Gov. Dannel P. Malloy is losing his shadow.

As part of a reorganization in the governor’s office, Arielle Reich is moving over to the Office of Policy and Management to work on criminal justice issues, ending her long stint as the staffer who goes nearly everywhere with the governor, acting as human interface between Malloy and his office.

Mark Ojakian, who took over as chief of staff after the departure of Tim Bannon in January, said Friday that Reich’s move will be one of several: Kathryn Damato, now overseeing constituent services, will take over the administrative functions of the governor’s office.

Brian Durand is leaving OPM to become Ojakian’s deputy chief of staff. James Desantos, a legislative liaison, is moving to the staff of Connecticut Innovations. With the changes, the governor’s office still will have fewer than its 27 authorized, full-time positions, Ojakian said.

Zack Hyde, the governor’s scheduler, will become the new shadow. It is a classic burn-out job, one that often means meeting the governor at the executive residence at breakfast, then traveling with him throughout the day.

In Ted Mann’s fly-on-the-wall view of the Malloy administration’s first year for the Hearst papers, this was how he described Reich’s job:

“Someone has to read his moods, to hand him his briefing papers, to manage the torrent of phone calls and calendar updates as the Lincoln bombs down route 2 or 8. Where is he supposed to be going? Arielle will know. Someone has to run interference with the family members who want just a minute of his time on the days when he’s already 20 minutes behind.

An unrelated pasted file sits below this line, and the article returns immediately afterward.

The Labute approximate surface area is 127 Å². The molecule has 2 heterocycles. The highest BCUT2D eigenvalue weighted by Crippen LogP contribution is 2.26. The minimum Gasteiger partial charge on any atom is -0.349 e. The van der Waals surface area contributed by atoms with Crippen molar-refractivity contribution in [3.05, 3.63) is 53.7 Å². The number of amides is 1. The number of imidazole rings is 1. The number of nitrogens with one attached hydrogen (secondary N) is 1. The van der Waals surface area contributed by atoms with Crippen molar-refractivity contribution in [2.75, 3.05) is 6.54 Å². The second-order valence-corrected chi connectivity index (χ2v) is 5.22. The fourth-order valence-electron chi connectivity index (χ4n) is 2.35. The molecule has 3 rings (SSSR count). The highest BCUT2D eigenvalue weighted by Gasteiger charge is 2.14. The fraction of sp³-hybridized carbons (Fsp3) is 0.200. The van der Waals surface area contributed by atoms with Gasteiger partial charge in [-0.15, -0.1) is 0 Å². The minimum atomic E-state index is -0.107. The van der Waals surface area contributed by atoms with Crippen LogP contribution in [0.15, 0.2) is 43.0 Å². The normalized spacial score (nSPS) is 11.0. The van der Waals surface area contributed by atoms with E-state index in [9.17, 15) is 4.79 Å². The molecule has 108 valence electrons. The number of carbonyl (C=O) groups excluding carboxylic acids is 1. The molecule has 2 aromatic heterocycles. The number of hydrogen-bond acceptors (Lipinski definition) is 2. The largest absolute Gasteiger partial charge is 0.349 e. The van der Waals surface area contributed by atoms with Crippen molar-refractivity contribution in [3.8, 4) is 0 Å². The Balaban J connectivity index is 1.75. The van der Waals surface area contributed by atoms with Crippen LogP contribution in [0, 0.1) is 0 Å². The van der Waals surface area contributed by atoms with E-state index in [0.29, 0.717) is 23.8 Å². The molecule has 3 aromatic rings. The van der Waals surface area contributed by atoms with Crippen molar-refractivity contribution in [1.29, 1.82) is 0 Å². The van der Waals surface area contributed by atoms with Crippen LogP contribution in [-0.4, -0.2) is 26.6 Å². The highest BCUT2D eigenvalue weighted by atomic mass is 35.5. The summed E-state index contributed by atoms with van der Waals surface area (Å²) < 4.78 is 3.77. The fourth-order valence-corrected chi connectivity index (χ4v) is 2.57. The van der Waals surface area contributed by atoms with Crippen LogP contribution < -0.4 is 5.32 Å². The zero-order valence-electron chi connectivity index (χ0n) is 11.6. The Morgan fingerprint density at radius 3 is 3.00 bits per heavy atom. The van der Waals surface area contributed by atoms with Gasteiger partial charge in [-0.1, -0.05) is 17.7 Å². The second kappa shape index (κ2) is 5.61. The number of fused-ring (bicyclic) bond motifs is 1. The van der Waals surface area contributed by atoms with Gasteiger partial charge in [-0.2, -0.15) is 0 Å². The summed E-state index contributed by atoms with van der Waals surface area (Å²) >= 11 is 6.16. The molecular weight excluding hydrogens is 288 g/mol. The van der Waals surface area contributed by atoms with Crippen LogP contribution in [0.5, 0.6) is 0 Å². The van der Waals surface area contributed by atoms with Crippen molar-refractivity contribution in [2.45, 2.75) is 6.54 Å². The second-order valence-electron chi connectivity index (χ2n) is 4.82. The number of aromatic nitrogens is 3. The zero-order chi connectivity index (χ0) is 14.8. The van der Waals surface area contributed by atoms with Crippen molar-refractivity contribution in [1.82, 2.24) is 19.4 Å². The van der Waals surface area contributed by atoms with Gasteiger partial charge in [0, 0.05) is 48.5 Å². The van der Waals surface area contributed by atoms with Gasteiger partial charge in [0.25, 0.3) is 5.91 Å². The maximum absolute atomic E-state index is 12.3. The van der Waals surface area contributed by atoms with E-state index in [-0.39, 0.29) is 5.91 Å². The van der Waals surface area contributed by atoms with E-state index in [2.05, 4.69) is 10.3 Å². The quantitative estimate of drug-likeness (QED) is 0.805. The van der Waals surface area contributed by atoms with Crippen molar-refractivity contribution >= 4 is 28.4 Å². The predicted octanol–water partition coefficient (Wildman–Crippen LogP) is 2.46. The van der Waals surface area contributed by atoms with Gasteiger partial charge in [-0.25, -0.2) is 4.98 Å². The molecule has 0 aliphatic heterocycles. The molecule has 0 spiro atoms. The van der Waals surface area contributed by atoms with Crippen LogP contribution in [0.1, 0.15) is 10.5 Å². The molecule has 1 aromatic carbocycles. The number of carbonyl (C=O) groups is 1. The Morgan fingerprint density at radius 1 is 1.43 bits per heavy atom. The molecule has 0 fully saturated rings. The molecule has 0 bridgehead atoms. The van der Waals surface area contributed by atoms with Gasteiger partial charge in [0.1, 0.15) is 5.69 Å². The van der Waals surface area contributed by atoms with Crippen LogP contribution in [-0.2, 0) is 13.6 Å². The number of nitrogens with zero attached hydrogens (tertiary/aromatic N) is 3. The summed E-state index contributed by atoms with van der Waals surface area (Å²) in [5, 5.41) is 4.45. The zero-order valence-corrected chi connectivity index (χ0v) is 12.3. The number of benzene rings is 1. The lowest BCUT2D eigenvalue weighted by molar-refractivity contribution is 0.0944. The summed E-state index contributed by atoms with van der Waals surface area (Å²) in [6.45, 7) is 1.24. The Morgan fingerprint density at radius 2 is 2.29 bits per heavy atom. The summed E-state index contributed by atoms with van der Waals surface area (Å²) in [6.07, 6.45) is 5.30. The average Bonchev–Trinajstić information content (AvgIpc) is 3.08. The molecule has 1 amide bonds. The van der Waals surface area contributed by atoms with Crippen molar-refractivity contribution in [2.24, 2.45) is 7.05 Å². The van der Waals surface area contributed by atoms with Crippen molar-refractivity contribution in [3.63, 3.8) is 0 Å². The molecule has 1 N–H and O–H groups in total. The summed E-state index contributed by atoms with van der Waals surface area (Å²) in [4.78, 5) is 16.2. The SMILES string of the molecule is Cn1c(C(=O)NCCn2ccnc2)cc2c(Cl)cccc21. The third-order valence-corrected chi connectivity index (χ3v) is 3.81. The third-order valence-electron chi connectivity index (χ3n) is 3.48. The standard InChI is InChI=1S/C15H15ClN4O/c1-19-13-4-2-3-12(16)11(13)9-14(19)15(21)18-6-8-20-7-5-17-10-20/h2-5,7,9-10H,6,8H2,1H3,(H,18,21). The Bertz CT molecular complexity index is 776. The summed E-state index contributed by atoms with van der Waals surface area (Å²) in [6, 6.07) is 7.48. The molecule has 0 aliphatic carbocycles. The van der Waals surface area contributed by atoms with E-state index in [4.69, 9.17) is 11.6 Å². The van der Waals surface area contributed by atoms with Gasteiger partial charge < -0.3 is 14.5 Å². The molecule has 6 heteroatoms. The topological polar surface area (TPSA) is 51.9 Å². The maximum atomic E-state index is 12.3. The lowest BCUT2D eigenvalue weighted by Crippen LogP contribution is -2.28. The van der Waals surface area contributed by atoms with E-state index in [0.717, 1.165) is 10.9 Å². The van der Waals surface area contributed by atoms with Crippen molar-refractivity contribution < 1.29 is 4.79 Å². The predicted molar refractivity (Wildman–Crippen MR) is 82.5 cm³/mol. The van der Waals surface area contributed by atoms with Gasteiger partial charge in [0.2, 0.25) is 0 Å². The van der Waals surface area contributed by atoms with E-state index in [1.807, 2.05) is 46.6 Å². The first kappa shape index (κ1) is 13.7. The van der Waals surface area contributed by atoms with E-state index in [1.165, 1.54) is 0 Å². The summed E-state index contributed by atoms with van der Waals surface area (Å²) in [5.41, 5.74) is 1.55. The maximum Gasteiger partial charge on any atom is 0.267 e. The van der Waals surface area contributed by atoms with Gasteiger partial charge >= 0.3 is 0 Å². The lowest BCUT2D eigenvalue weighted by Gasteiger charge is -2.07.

“This means she’s always working, almost always, when he works. They growl at each other — they’re sick of it, they don’t want to deal with this parade or that night event — but even when she has the opportunity to kick some of these trips over to one of the other staffers, more often than not, she gets into the car.”

It was Reich, who worked for Malloy when he was mayor of Stamford, who coined the term “Malloyalists” for the governor’s inner circle. As a friend to both the governor and his wife, Reich has had the license to be irreverent, to sometimes zing Malloy with a deflating quip.

Malloy is approaching the mid-point of his first term. It often is a time when staff changes are made, a time when a decision to stay means a commitment to remain through the next election.

Ojakian has signed on through November 2014. If other senior staffers are going to move, look for it to happen sooner than later. Officially or not, the governor’s re-election campaign begins Nov. 7, the day after the election.

Mark is the Capitol Bureau Chief and a co-founder of CT Mirror. He is a frequent contributor to WNPR, a former state politics writer for The Hartford Courant and Journal Inquirer, and contributor for The New York Times.

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